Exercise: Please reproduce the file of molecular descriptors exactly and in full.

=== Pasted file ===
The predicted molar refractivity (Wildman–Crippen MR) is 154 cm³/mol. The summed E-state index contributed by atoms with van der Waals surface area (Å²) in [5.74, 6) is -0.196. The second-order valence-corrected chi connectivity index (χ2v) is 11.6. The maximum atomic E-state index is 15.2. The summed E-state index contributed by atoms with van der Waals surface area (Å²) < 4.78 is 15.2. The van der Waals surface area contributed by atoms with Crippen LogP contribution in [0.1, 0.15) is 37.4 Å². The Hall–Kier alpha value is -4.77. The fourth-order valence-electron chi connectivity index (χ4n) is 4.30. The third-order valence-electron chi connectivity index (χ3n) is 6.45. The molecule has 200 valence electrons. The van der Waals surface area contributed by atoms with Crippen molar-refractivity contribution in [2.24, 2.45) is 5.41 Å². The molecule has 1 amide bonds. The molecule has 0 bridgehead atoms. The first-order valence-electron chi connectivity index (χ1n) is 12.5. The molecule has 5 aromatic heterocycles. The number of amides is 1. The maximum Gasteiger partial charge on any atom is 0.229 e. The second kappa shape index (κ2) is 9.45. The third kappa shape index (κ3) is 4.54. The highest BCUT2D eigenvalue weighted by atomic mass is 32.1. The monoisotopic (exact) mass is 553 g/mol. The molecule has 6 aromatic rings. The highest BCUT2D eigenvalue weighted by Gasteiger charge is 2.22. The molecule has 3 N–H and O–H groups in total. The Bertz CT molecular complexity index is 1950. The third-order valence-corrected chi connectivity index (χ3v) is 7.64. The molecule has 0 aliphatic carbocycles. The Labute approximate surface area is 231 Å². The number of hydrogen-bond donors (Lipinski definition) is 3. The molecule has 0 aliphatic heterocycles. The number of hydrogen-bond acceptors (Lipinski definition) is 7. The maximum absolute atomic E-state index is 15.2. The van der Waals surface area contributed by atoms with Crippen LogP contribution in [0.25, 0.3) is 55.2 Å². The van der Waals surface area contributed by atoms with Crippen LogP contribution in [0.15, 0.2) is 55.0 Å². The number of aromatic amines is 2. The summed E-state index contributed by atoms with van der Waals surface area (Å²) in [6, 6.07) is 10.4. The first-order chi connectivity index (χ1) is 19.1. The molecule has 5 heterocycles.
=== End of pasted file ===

The predicted molar refractivity (Wildman–Crippen MR) is 154 cm³/mol. The summed E-state index contributed by atoms with van der Waals surface area (Å²) in [5.74, 6) is -0.196. The second-order valence-corrected chi connectivity index (χ2v) is 11.6. The maximum atomic E-state index is 15.2. The summed E-state index contributed by atoms with van der Waals surface area (Å²) < 4.78 is 15.2. The van der Waals surface area contributed by atoms with Crippen LogP contribution in [0.1, 0.15) is 37.4 Å². The Hall–Kier alpha value is -4.77. The fourth-order valence-electron chi connectivity index (χ4n) is 4.30. The third-order valence-electron chi connectivity index (χ3n) is 6.45. The molecule has 200 valence electrons. The van der Waals surface area contributed by atoms with Crippen molar-refractivity contribution in [2.24, 2.45) is 5.41 Å². The molecule has 1 amide bonds. The molecule has 0 bridgehead atoms. The first-order valence-electron chi connectivity index (χ1n) is 12.5. The molecule has 5 aromatic heterocycles. The number of amides is 1. The maximum Gasteiger partial charge on any atom is 0.229 e. The second kappa shape index (κ2) is 9.45. The third kappa shape index (κ3) is 4.54. The highest BCUT2D eigenvalue weighted by atomic mass is 32.1. The monoisotopic (exact) mass is 553 g/mol. The molecule has 6 aromatic rings. The highest BCUT2D eigenvalue weighted by Gasteiger charge is 2.22. The molecule has 3 N–H and O–H groups in total. The Bertz CT molecular complexity index is 1950. The third-order valence-corrected chi connectivity index (χ3v) is 7.64. The molecule has 0 aliphatic carbocycles. The Labute approximate surface area is 231 Å². The number of hydrogen-bond donors (Lipinski definition) is 3. The molecule has 0 aliphatic heterocycles. The number of hydrogen-bond acceptors (Lipinski definition) is 7. The maximum absolute atomic E-state index is 15.2. The van der Waals surface area contributed by atoms with Crippen LogP contribution in [0.25, 0.3) is 55.2 Å². The van der Waals surface area contributed by atoms with Crippen LogP contribution in [0.15, 0.2) is 55.0 Å². The number of aromatic amines is 2. The summed E-state index contributed by atoms with van der Waals surface area (Å²) in [6, 6.07) is 10.4. The first-order chi connectivity index (χ1) is 19.1. The molecule has 5 heterocycles.